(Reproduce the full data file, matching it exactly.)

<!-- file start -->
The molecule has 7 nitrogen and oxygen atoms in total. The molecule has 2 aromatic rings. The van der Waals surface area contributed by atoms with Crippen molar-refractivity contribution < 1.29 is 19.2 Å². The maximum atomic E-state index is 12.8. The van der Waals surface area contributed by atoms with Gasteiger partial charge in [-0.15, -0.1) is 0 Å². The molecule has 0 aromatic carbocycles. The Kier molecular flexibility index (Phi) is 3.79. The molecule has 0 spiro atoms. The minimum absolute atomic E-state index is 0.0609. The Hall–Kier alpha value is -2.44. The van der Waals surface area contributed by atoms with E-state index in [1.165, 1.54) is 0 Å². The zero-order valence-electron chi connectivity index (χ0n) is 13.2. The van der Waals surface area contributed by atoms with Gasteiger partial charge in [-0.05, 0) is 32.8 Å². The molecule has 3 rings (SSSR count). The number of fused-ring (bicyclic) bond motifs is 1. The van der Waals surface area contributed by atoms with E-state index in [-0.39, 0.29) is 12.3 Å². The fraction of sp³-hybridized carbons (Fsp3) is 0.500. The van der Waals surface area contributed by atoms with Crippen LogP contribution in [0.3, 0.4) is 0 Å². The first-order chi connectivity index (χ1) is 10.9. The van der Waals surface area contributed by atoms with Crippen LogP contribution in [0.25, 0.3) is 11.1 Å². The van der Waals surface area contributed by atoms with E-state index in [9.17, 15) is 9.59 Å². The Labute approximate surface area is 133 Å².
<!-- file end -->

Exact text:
The molecule has 7 nitrogen and oxygen atoms in total. The molecule has 2 aromatic rings. The van der Waals surface area contributed by atoms with Crippen molar-refractivity contribution < 1.29 is 19.2 Å². The maximum atomic E-state index is 12.8. The van der Waals surface area contributed by atoms with Gasteiger partial charge in [-0.15, -0.1) is 0 Å². The molecule has 0 aromatic carbocycles. The Kier molecular flexibility index (Phi) is 3.79. The molecule has 0 spiro atoms. The minimum absolute atomic E-state index is 0.0609. The Hall–Kier alpha value is -2.44. The van der Waals surface area contributed by atoms with E-state index in [1.165, 1.54) is 0 Å². The zero-order valence-electron chi connectivity index (χ0n) is 13.2. The van der Waals surface area contributed by atoms with Gasteiger partial charge in [-0.05, 0) is 32.8 Å². The molecule has 3 rings (SSSR count). The number of fused-ring (bicyclic) bond motifs is 1. The van der Waals surface area contributed by atoms with E-state index in [-0.39, 0.29) is 12.3 Å². The fraction of sp³-hybridized carbons (Fsp3) is 0.500. The van der Waals surface area contributed by atoms with Crippen LogP contribution in [0.3, 0.4) is 0 Å². The first-order chi connectivity index (χ1) is 10.9. The van der Waals surface area contributed by atoms with Crippen LogP contribution in [0.25, 0.3) is 11.1 Å². The van der Waals surface area contributed by atoms with E-state index in [9.17, 15) is 9.59 Å². The Labute approximate surface area is 133 Å².